When then sobs got louder, I couldn’t make out the words anymore. If they’d been in front of me, I could’ve held them, maybe. Soothed them, maybe. Cried with them, probably. But all I could do was clutch my phone harder and harder and listen to their distant voices.

Death is weird. It leaves the living confused and shattered, angry and lost, wild and scared. It’s cruel, being around people that do not feel the pain that you do, who cannot give you the comfort you want. It’s cruel having to grieve first silently, because there’s no one around and then grieve loudly, because, well, there’s no one around. It’s cruel having nobody to speak fondly of her good heart. The way she’d never complain, how she had a very distinctive laugh, how she’d insist that everyone stay for dinner. It’s cruel having to pray by yourself. But most of all, it’s cruel not being there for the people that raised you and loved you unconditionally.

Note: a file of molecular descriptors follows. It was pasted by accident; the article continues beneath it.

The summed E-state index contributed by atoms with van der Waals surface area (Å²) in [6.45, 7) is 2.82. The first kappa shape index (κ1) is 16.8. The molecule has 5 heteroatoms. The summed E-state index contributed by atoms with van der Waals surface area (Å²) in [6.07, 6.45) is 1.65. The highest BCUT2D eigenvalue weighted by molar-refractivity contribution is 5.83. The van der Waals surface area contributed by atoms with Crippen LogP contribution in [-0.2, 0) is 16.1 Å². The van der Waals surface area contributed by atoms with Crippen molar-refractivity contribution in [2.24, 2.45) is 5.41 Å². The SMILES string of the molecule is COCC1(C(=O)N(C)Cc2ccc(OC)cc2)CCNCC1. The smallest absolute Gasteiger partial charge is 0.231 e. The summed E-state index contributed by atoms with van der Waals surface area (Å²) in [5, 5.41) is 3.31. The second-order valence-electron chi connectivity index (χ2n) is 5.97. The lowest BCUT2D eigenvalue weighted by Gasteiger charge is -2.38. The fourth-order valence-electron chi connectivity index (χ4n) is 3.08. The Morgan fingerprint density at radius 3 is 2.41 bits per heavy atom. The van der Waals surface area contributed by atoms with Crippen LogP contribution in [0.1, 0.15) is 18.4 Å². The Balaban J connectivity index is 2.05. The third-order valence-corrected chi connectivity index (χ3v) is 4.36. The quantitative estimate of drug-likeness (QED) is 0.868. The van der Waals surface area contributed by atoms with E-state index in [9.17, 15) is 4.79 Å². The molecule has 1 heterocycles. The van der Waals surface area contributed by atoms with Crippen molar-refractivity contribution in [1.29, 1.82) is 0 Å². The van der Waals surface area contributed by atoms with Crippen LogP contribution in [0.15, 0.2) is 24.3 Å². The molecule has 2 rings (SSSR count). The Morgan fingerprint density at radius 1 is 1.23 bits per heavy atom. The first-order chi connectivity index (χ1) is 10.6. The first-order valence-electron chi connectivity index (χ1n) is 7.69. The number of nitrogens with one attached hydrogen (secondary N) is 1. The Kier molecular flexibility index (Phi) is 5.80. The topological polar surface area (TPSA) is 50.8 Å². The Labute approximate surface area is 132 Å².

For all the technology in our lives, when it really comes down to it, distance is what it is. Distance. No phone call or video chat could bridge the twelve thousand kilometer gap between me and them that night. Every call I received as the hours passed only hit me with the enormity of how far, far away I was, until I could feel nothing else.

What follows after the phone call is routine. You listen to inadequate bullshit condolences over the phone. You offer your own, because you’re supposed to. You try to get the next flight out, ignoring the fact that you missed the moments that mattered. You explain what happened to people that didn’t know her, and look away when they say they’re sorry.

And you wonder how many more phone calls you will receive over the next four years. How many more you will mourn amidst people that never knew they existed. How many more tears you will shed over those that you left behind, all in the pursuit of this life.

And how long it will be before you can pick up the phone again.